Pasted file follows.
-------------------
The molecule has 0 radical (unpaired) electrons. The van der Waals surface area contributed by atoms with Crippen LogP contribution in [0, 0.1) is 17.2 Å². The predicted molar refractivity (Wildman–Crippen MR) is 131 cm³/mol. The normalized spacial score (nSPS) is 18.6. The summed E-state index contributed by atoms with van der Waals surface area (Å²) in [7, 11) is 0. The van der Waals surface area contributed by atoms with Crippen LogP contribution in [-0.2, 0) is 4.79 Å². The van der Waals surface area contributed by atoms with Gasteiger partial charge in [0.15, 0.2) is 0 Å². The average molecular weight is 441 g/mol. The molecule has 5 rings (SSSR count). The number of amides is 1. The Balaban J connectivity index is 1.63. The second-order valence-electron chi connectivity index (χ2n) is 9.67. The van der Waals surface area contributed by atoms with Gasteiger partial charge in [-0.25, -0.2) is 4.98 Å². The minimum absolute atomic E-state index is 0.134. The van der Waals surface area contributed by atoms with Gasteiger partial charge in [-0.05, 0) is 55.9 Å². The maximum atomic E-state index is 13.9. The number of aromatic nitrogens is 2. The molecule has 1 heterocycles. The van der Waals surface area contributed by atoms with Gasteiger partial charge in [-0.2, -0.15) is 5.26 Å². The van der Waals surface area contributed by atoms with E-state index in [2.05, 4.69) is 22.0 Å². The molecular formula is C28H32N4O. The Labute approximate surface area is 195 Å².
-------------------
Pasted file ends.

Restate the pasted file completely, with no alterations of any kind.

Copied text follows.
The molecule has 0 radical (unpaired) electrons. The van der Waals surface area contributed by atoms with Crippen LogP contribution in [0, 0.1) is 17.2 Å². The predicted molar refractivity (Wildman–Crippen MR) is 131 cm³/mol. The normalized spacial score (nSPS) is 18.6. The summed E-state index contributed by atoms with van der Waals surface area (Å²) in [7, 11) is 0. The van der Waals surface area contributed by atoms with Crippen LogP contribution in [-0.2, 0) is 4.79 Å². The van der Waals surface area contributed by atoms with Gasteiger partial charge in [0.15, 0.2) is 0 Å². The average molecular weight is 441 g/mol. The molecule has 5 rings (SSSR count). The number of amides is 1. The Balaban J connectivity index is 1.63. The second-order valence-electron chi connectivity index (χ2n) is 9.67. The van der Waals surface area contributed by atoms with Gasteiger partial charge in [-0.25, -0.2) is 4.98 Å². The minimum absolute atomic E-state index is 0.134. The van der Waals surface area contributed by atoms with Gasteiger partial charge in [-0.05, 0) is 55.9 Å². The maximum atomic E-state index is 13.9. The number of aromatic nitrogens is 2. The molecule has 1 heterocycles. The van der Waals surface area contributed by atoms with Gasteiger partial charge in [-0.2, -0.15) is 5.26 Å². The van der Waals surface area contributed by atoms with E-state index in [2.05, 4.69) is 22.0 Å². The molecular formula is C28H32N4O. The Labute approximate surface area is 195 Å².